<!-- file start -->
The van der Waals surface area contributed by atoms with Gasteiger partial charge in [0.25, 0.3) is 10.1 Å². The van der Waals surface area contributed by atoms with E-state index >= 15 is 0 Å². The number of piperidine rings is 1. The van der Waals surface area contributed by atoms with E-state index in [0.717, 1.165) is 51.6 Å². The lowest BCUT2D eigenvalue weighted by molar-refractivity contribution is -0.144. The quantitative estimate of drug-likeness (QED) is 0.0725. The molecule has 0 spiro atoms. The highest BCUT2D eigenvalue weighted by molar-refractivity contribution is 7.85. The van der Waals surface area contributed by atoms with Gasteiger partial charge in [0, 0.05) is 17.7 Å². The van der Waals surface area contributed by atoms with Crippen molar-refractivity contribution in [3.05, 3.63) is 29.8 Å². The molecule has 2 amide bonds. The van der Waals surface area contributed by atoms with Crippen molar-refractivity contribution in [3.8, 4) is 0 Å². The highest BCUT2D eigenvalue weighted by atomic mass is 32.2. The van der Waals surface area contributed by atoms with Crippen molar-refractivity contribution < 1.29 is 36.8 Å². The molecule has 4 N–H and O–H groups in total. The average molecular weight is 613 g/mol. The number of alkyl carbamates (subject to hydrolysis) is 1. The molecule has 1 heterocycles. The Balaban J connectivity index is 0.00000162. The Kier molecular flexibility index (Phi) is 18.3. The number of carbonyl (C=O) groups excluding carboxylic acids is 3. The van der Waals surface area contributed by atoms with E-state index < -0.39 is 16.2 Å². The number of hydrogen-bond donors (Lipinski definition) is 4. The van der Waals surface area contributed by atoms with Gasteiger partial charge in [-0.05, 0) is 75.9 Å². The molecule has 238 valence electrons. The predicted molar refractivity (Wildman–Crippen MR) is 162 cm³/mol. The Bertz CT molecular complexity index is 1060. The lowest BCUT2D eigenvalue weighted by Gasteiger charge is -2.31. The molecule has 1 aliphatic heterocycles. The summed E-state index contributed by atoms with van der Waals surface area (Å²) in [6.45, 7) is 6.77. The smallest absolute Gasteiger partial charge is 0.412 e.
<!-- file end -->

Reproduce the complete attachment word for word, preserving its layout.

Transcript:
The van der Waals surface area contributed by atoms with Gasteiger partial charge in [0.25, 0.3) is 10.1 Å². The van der Waals surface area contributed by atoms with E-state index >= 15 is 0 Å². The number of piperidine rings is 1. The van der Waals surface area contributed by atoms with E-state index in [0.717, 1.165) is 51.6 Å². The lowest BCUT2D eigenvalue weighted by molar-refractivity contribution is -0.144. The quantitative estimate of drug-likeness (QED) is 0.0725. The molecule has 0 spiro atoms. The highest BCUT2D eigenvalue weighted by molar-refractivity contribution is 7.85. The van der Waals surface area contributed by atoms with Gasteiger partial charge in [0, 0.05) is 17.7 Å². The van der Waals surface area contributed by atoms with Crippen molar-refractivity contribution in [3.05, 3.63) is 29.8 Å². The molecule has 2 amide bonds. The van der Waals surface area contributed by atoms with Crippen molar-refractivity contribution in [3.8, 4) is 0 Å². The highest BCUT2D eigenvalue weighted by atomic mass is 32.2. The van der Waals surface area contributed by atoms with Crippen molar-refractivity contribution < 1.29 is 36.8 Å². The molecule has 4 N–H and O–H groups in total. The average molecular weight is 613 g/mol. The number of alkyl carbamates (subject to hydrolysis) is 1. The molecule has 1 heterocycles. The Balaban J connectivity index is 0.00000162. The Kier molecular flexibility index (Phi) is 18.3. The number of carbonyl (C=O) groups excluding carboxylic acids is 3. The van der Waals surface area contributed by atoms with E-state index < -0.39 is 16.2 Å². The number of hydrogen-bond donors (Lipinski definition) is 4. The van der Waals surface area contributed by atoms with Gasteiger partial charge in [-0.05, 0) is 75.9 Å². The molecule has 238 valence electrons. The predicted molar refractivity (Wildman–Crippen MR) is 162 cm³/mol. The Bertz CT molecular complexity index is 1060. The lowest BCUT2D eigenvalue weighted by Gasteiger charge is -2.31. The molecule has 1 aliphatic heterocycles. The summed E-state index contributed by atoms with van der Waals surface area (Å²) in [6.45, 7) is 6.77. The smallest absolute Gasteiger partial charge is 0.412 e.